You might remember that last year I had some issues with my ergonomically unfriendly gaming chair, which hated not just my spine, but the very concept of skeletons. After that scathing review I put out the challenge to gaming chair makers to prove me wrong that gaming chairs are bad in general.
So far two challengers have stepped up, and today I’m going to be talking about my month with the Anda Seat Kaiser 2.
To begin at the beginning, the construction process of the chair was relatively straight forward. I think the Allen key could have been a better shape to allow clearance at all parts of the construction process, and putting the back on was a bit of a bastard. But it appears to be well made to a high standard, and the instructions were fairly detailed and among the most detailed flat pack instructions I’ve encountered. You will definitely need a second person to help you at certain parts though, this is absolutely not a one-person job. You’ll also need to be a bit handy to pull it off, but if you can manage Ikea, it’s basically the same idea.
The chair, obviously, as well as an XL lumbar pillow and M neck pillow.
The first and most obvious thing I noticed about the chair was how much lighter and smaller the wheelbase is than my DX Racer chair. I had always assumed that the reason why I was able to comfortably recline back so far on the DX Racer was because the heavy wheelbase grounded me, but it turns out that’s not the case. I can recline just as far on the Anda Seat, just with a small amount of as yet unjustified fear. It’s nice and easy to adjust the back of the seat so you can convert from being able to recline easily to sitting up with posture that wouldn’t make my physio cry from frustration.
The lumbar cushion is well shaped and just the right amount of soft. The good foam means that it holds its shape and provides support where my battered spine needs it most.
The neck pillow, however, is a travesty. I know the company needed to include a pillow, but clearly very little thought went into how the size and placement of the neck pillow would actually interact with someone’s neck.
Because the top of the chair curves inwards to support the head, putting the pillow on pushes my head forward about 15cm into a position best known as “the neanderthal”, or “that’s going to hurt when you’re older”. It works a bit better when you’re lying back in full recline, but I don’t know how many people are actually going to do that.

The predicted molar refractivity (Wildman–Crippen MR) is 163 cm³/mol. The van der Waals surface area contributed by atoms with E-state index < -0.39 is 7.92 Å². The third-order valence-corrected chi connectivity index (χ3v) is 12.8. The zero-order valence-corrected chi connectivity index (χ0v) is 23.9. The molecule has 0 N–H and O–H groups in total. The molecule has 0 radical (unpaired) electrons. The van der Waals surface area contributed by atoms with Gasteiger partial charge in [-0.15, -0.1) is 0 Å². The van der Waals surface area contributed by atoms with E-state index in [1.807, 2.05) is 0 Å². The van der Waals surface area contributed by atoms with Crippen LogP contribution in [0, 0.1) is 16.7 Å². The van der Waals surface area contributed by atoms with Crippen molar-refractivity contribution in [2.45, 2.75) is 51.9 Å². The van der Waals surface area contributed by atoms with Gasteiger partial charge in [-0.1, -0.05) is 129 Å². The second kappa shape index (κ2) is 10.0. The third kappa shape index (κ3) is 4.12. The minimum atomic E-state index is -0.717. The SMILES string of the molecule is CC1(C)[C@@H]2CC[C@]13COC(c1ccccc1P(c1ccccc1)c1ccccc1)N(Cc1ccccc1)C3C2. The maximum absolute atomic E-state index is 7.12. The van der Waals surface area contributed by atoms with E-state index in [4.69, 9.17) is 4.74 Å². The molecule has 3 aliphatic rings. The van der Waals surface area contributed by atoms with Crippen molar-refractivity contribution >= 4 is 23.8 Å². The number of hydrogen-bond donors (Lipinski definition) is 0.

Luckily, it’s easy to remove, though in return I wish the head portion of the chair had been more padded. It’s quite hard plastic that needs a cushion to make it comfortable, and so you end up in a catch 22.
In good news, the seat cushion is firm enough that you don’t sink in, but soft enough that you’re unlikely to end up with haemorrhoids, and the whole thing doesn’t smell too strongly of cheap plastic (unlike some other chairs).
My only complaint about the arm rests is that there isn’t enough of them. The plastic feels pretty good on my elbows, but it would have been better if they had been about 15cm longer in the back. It’s great that they can be adjusted further forward, but if I’m leaning back and want to rest my arms, I have to move my arms forward at a weird angle or have them fall into the gap between the back rest and the arm rests, which is an odd design choice.
I’m 175cm tall and relatively average in my other dimensions, and this is the perfect height for me, if a little bit wide. Your height and weight is something you will want to consider carefully when buying a chair.
In terms of colour, I got the black, and find that it fits a bit better with my décor than other gamer chairs, only slightly looking like it belongs in Star Wars. But that’s just my aesthetic, and you might have more… exuberant tastes, and that’s ok too.
Is it worth $550? Probably not. I’m not sure it offers an extra $200 worth of comfort over an Officeworks chair in the short term, and the price of gaming chairs is weirdly inflated.
But what something is worth to you will vary depending on your situation. The build quality of the chair is high, befitting its cost, and I get the sense that it will last many years. I’ve seen other gaming chairs that have cost the same or more with far worse build quality and lower quality materials.
If a gaming chair is what you seek, then the Kaiser 2 offers relative bang for your buck.
It is definitely the most comfortable gaming chair I’ve tried. It didn’t seem to actively harbour a vendetta against my spine, and more seemed apathetic towards its needs, which is a step up from my last chair. I like how adjustable it is and how far it reclines, and the lumbar pillow is really good.
I no longer end my day with the horrendous back pain my old chair caused, which is an excellent sign. Anda Seat doesn’t force your back into that supposedly perfectly ergonomic position a Herman Miller does, but my physio recommends against that anyway because it overloads my lower back (your spine my vary).
I give this Anda Seat Kaiser 2 a 7/10 because although it is very comfortable and reclines well, it is very expensive, the arm rests aren’t quite right, and the headrest portion of the chair could use a redesign. It’s definitely going to continue to be my main chair for years to come, unless a better challenger comes along.
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